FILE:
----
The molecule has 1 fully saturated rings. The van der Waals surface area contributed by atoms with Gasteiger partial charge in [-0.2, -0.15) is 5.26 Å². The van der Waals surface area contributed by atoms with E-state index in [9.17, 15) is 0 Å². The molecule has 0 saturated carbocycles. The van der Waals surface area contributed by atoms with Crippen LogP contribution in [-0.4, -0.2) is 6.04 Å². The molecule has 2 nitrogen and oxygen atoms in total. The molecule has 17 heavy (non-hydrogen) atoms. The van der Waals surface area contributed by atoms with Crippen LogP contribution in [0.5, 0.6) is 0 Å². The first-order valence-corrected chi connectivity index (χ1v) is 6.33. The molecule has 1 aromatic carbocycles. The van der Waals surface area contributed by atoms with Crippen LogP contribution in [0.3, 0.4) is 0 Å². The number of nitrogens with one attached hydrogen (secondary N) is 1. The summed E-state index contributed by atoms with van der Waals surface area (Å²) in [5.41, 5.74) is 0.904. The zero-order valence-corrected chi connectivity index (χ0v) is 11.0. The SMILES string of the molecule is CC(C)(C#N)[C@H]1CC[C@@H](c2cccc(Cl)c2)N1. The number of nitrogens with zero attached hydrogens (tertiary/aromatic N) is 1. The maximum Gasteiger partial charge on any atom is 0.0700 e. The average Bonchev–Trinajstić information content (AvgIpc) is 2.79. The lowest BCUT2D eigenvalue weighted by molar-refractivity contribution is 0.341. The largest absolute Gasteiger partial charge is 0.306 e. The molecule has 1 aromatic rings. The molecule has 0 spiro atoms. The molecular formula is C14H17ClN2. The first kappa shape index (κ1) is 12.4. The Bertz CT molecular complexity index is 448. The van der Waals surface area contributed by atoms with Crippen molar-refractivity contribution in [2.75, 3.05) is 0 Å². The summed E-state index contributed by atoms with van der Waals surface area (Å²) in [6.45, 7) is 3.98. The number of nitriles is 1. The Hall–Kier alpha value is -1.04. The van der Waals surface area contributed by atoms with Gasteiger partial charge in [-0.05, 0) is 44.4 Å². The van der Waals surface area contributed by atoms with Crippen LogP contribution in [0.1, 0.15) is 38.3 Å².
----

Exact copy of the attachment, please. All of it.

The molecule has 1 fully saturated rings. The van der Waals surface area contributed by atoms with Gasteiger partial charge in [-0.2, -0.15) is 5.26 Å². The van der Waals surface area contributed by atoms with E-state index in [9.17, 15) is 0 Å². The molecule has 0 saturated carbocycles. The van der Waals surface area contributed by atoms with Crippen LogP contribution in [-0.4, -0.2) is 6.04 Å². The molecule has 2 nitrogen and oxygen atoms in total. The molecule has 17 heavy (non-hydrogen) atoms. The van der Waals surface area contributed by atoms with Crippen LogP contribution in [0.5, 0.6) is 0 Å². The first-order valence-corrected chi connectivity index (χ1v) is 6.33. The molecule has 1 aromatic carbocycles. The van der Waals surface area contributed by atoms with Crippen LogP contribution in [0.3, 0.4) is 0 Å². The number of nitrogens with one attached hydrogen (secondary N) is 1. The summed E-state index contributed by atoms with van der Waals surface area (Å²) in [5.41, 5.74) is 0.904. The zero-order valence-corrected chi connectivity index (χ0v) is 11.0. The SMILES string of the molecule is CC(C)(C#N)[C@H]1CC[C@@H](c2cccc(Cl)c2)N1. The number of nitrogens with zero attached hydrogens (tertiary/aromatic N) is 1. The maximum Gasteiger partial charge on any atom is 0.0700 e. The average Bonchev–Trinajstić information content (AvgIpc) is 2.79. The lowest BCUT2D eigenvalue weighted by molar-refractivity contribution is 0.341. The largest absolute Gasteiger partial charge is 0.306 e. The molecule has 1 aromatic rings. The molecule has 0 spiro atoms. The molecular formula is C14H17ClN2. The first kappa shape index (κ1) is 12.4. The Bertz CT molecular complexity index is 448. The van der Waals surface area contributed by atoms with Crippen molar-refractivity contribution in [2.75, 3.05) is 0 Å². The summed E-state index contributed by atoms with van der Waals surface area (Å²) in [6.45, 7) is 3.98. The number of nitriles is 1. The Hall–Kier alpha value is -1.04. The van der Waals surface area contributed by atoms with Gasteiger partial charge in [-0.05, 0) is 44.4 Å². The van der Waals surface area contributed by atoms with Crippen LogP contribution in [0.1, 0.15) is 38.3 Å².